Brian Dennehy obituary

Publié le par The Guardian by Ryan Gilbey

Character actor known for the films First Blood and Cocoon, and in his stage work a genuine colossus

Brian Dennehy as Willy Loman in Death of a Salesman at the Lyric theatre, London, in 2005, for which he won an Olivier award. Photograph: Ray Tang/Rex/Shutterstock

Brian Dennehy as Willy Loman in Death of a Salesman at the Lyric theatre, London, in 2005, for which he won an Olivier award. Photograph: Ray Tang/Rex/Shutterstock

Built like a truck but with the capacity to be as gentle as a pussycat, Brian Dennehy was smarter than the average bear-like character actor. The 6ft 3in performer, who has died aged 81 from a heart attack resulting from sepsis, made his screen breakthrough as an adversarial small-town sheriff in First Blood (1982), the thoughtful opening instalment in what would become the Rambo action series. It was the first in his hat-trick of hits from that decade: he also twinkled benignly as one of a group of aliens who have a rejuvenating effect on an elderly community in Cocoon (1985) and played a grizzled but amiable cop in F/X (1986), an enjoyable thriller set in the special effects industry; it was popular enough to spawn a 1991 sequel in which he also starred.

Unusually for a character actor, he had a handful of movie leads, including The Belly of an Architect (1987), a rare foray into arthouse cinema. Dennehy’s extraordinary range, from cowering vulnerability to a fury fit to scare the gods, was given full rein in the British director Peter Greenaway’s otherwise austere tale of an esteemed architect dying of stomach cancer; the critic Janet Maslin called it “one of the best things” the actor had done. He also gave a complex and probing performance as the serial killer John Wayne Gacy in the TV mini-series To Catch a Killer (1992).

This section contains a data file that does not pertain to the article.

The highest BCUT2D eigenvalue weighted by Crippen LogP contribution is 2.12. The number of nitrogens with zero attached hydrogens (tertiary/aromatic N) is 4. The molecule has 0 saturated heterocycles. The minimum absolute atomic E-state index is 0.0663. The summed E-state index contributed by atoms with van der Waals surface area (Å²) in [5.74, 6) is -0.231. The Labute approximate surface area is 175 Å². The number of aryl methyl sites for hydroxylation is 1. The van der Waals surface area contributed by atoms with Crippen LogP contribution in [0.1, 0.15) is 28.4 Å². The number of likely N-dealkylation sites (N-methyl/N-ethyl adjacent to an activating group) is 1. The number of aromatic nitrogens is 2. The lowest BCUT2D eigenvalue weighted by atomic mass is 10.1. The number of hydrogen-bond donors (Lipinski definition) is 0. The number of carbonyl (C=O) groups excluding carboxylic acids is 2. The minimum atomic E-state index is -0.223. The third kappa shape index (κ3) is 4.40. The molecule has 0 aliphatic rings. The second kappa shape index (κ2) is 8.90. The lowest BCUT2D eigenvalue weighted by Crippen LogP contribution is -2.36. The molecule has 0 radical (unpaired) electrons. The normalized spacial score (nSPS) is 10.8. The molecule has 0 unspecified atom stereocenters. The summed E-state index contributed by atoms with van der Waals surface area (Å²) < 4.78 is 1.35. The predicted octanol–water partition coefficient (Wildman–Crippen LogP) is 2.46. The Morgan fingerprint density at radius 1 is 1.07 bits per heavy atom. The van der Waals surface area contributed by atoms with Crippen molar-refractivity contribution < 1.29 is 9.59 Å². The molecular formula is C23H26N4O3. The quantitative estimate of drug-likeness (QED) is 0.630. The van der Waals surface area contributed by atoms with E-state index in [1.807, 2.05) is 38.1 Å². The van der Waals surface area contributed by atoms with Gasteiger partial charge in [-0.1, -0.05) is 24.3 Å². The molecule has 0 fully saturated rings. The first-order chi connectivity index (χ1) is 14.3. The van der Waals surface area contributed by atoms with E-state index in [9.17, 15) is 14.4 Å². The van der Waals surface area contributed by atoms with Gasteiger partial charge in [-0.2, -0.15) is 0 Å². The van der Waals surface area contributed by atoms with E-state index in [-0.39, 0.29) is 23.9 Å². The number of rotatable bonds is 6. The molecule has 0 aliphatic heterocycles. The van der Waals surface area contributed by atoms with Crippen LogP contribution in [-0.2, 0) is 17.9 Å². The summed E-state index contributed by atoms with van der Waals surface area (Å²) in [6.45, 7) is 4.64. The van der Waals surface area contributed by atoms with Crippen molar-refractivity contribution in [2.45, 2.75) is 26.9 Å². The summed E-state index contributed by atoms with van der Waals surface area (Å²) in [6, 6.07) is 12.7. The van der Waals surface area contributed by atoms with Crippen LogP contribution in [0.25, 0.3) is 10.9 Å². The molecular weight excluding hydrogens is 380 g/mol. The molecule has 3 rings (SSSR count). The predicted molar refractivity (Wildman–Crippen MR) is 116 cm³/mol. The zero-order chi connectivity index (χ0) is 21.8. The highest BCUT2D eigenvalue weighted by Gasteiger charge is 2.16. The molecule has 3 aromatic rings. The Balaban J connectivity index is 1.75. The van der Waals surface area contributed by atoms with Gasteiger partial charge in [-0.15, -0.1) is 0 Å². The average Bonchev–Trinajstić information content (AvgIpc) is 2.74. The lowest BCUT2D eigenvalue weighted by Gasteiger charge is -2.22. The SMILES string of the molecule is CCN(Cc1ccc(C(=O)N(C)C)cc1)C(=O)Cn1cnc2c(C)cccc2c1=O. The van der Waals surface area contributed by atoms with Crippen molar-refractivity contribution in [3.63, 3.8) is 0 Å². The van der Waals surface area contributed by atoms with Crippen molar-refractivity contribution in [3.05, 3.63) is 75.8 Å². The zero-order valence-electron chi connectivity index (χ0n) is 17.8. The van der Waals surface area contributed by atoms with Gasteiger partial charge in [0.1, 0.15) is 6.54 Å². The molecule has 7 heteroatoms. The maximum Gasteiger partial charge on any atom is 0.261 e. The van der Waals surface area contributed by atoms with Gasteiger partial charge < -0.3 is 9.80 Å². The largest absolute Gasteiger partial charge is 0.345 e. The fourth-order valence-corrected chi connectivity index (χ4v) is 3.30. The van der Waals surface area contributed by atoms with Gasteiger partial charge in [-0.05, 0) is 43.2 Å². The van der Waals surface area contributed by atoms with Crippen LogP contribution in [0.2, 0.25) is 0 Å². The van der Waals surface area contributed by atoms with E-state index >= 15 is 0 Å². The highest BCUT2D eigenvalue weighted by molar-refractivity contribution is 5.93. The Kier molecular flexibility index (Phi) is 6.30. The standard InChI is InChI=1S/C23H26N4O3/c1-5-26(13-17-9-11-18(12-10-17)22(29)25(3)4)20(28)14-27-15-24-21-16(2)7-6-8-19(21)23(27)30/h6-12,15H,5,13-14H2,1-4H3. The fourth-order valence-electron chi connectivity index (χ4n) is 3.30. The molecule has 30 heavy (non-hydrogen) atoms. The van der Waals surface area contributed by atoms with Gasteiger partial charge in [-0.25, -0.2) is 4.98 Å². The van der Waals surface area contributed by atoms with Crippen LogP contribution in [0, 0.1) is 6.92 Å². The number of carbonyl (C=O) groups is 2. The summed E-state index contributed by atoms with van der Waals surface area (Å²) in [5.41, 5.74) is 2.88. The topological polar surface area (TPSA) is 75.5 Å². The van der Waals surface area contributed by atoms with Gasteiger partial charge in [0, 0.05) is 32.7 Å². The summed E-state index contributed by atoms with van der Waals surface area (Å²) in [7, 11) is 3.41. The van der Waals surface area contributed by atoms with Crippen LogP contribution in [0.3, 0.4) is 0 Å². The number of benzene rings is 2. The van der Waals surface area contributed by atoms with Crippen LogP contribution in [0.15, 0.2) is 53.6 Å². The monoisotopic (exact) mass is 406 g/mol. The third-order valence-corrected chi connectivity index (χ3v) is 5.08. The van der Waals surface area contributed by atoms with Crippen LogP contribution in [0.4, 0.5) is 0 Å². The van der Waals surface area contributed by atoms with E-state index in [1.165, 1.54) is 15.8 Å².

Brian Dennehy, right, in his breakthrough role in First Blood, 1982, with Sylvester Stallone as Rambo. Photograph: Thorn EMI Video/Joseph Lederer/Visual Icon

Brian Dennehy, right, in his breakthrough role in First Blood, 1982, with Sylvester Stallone as Rambo. Photograph: Thorn EMI Video/Joseph Lederer/Visual Icon

It was on stage, however, that Dennehy established himself as a genuine colossus and one of the US’s foremost tragedians. He won Tony and Olivier awards for playing Willy Loman in the New York and London productions of Death of a Salesman (in 1999 and 2005 respectively), as well as a Golden Globe and a Screen Actors Guild award for the 2000 television version. “You can play Willy as a little man with big ideas,” wrote Michael Billington in his review of the Lyric theatre production, “but what Dennehy gives us is a physical giant facing up to his own vulnerability.”